The Georgia Supreme Court stated on November 30 that a lawsuit can proceed against the manufacturer of water pipes that contain asbestos.

A woman from Thomas County, Georgia is claiming that she got malignant mesothelioma from washing her father’s clothes, who worked in pipe manufacturing for the company for many years.

The supreme court in Georgia partially reversed a ruling by the Georgia Court of Appeals; it found that the company was not liable for telling the woman that the clothes had asbestos dust on them. But it also noted that she did have a fair claim that was related to the design of the product.

About Mesothelioma Settlements

If you think that you contracted mesothelioma or a related disease due to the negligence of a third party, such as an employer, you are entitled to file a mesothelioma lawsuit to be compensated for your injuries, as well as pain and suffering.

This can happen in two ways. First, you can sue the company or companies and the case can go to trial. If the jury decides that the company or companies are liable, you can be awarded a cefasrtain sum that the jury deems appropriate.

The second is that the lawsuit is settled out of court. This is where your attorney and the attorneys for other company make an agreement for you to be compensated at a certain amount. Once you have signed the legal documents, the case is settled and can never be reopened.

A settlement is often the most common way that lawsuits are decided. The reason is that lawsuits are very expensive to see all the way through a trial. The injured party most likely has medical bills and needs compensation to live. The company involved may decide the best way to end the case is to pay a lesser amount now, rather than wait to see what the jury decides. In many cases, juries are sympathetic to plaintiffs who are suffering from mesothelioma. The verdicts can bring awards in the many millions of dollars.

Another reason the plaintiff may want to settle is that there is no guarantee that the jury will find in their favor.

Whether you should settle or not will depend upon many factors. In some cases, a mesothelioma suit is filed against several companies who all are alleged to have had a role in the plaintiff’s injuries. For example, a case could involve the person’s employer who used asbestos-containing products, and also the company that manufactured the products. If the companies did not provide sufficient warning, safety equipment and training for the safe handling of asbestos, both companies could be held liable.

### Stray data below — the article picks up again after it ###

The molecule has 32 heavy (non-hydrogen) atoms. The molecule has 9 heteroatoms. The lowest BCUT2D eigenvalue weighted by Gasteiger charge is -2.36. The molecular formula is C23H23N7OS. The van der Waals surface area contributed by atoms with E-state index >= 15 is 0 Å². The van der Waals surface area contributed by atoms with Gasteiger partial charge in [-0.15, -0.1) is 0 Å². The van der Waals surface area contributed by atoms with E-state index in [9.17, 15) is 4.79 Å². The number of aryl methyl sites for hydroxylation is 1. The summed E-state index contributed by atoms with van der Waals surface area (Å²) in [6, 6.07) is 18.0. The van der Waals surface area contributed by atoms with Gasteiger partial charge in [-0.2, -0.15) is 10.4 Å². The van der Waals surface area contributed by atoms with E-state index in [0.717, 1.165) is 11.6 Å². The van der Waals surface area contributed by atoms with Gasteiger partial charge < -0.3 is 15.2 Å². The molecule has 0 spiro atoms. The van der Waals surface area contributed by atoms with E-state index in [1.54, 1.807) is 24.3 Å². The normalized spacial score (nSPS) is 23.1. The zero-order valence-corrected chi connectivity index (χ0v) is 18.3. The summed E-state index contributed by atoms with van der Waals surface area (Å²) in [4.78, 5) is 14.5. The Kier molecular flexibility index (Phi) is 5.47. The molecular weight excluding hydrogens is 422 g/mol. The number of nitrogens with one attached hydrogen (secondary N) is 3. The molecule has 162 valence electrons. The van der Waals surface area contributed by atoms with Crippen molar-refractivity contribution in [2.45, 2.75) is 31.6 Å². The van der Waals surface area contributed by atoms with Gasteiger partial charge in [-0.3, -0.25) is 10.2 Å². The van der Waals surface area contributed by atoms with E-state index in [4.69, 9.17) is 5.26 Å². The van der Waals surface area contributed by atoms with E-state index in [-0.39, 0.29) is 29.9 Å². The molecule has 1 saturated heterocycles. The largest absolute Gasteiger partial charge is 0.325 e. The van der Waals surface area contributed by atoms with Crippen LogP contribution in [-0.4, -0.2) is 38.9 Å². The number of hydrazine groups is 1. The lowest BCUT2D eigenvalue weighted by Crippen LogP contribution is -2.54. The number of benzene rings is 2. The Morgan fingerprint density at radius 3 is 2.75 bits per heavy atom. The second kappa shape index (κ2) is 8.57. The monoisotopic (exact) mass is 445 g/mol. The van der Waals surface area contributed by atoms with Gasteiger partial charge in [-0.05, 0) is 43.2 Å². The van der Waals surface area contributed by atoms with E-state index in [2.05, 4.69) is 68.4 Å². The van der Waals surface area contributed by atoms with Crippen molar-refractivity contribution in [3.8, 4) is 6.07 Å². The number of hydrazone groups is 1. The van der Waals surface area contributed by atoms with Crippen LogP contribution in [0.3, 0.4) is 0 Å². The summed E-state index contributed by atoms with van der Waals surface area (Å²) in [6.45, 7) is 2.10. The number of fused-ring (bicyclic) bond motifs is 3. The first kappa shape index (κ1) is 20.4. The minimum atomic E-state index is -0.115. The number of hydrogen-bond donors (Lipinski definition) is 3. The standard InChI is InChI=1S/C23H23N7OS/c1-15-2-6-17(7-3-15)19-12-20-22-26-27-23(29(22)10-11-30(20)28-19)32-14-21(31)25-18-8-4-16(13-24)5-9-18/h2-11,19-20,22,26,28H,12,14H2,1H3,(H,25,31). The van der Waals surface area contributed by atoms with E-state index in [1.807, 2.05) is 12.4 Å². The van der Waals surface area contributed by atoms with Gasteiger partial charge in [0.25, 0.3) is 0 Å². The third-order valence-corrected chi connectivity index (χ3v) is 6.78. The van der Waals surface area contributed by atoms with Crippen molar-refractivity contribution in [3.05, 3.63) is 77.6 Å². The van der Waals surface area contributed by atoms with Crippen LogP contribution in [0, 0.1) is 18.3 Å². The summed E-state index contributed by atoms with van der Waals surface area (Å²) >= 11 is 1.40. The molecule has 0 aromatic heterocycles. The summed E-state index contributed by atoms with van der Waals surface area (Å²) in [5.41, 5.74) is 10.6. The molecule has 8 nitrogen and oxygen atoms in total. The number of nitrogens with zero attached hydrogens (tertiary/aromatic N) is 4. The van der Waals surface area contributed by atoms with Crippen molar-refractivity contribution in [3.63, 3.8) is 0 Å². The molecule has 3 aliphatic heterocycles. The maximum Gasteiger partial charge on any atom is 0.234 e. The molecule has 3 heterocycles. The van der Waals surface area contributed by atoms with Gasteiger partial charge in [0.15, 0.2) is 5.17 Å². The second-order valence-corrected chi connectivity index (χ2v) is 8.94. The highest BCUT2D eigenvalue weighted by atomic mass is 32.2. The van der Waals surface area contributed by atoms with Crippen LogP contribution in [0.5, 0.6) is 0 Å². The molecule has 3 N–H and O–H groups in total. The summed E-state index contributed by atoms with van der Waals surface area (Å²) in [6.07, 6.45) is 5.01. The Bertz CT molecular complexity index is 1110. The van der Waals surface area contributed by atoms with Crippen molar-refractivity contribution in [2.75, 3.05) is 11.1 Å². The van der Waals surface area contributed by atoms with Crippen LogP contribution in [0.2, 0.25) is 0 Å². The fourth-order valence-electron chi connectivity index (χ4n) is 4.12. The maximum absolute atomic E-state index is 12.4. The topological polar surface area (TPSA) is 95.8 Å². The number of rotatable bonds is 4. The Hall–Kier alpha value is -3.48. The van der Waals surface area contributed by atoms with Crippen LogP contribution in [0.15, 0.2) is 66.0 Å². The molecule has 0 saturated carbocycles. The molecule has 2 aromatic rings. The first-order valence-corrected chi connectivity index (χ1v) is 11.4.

A settlement can occur at any time after the lawsuit is filed. In a perfect situation for the plaintiff, a settlement is reached quickly, so that as little time and money has been spent on the case. There are many defendants who may not want to have their reputation damaged who could settle quickly.

On the other hand, some companies may feel that they have a stronger case to make and will not settle at all. Some firms may try to argue that the plaintiff was exposed to asbestos somewhere else.

The defendant will rarely offer a settlement from the start. What often happens is that more evidence is presented and the case starts to look bad for the company. At that time, it may decide to offer a settlement. A settlement can be offered and agreed to right up until the jury is about to render a verdict.

CertainTeed, based in Pennsylvania, manufactured and sold products that contained asbestos since 1930. In 1962, it started to make pipes that contained asbestos for water and sewer systems for cities and towns.

James Fletcher was a worker for the City of Thomasville Water and Light Department from 1948-63. In the 1970s, his main duties were to handle, cut, install and repair cement pipes for his employer.

As he cut and beveled the pipes, dust that contained asbestos landed on his clothes. At the end of the day, those clothes were worn home, and his daughter washed them.

Years later, she contracted mesothelioma, and she sued CertainTeed in Thomas County GA state Court. She claimed that she got the disease from the asbestos fibers that were on the clothes.

More courts are finding these days that companies can be held liable for second hand asbestos exposure, such as a person washing clothes from work that are covered in asbestos fibers.

Early this month, the California Supreme Court held that companies can indeed be held liable if the asbestos exposure at work results in someone in the worker’s family becoming sick.

Experts say that the risk to people in the home from asbestos is substantial, as the deadly substance can be brought into the house on clothes, shoes, skin and hair.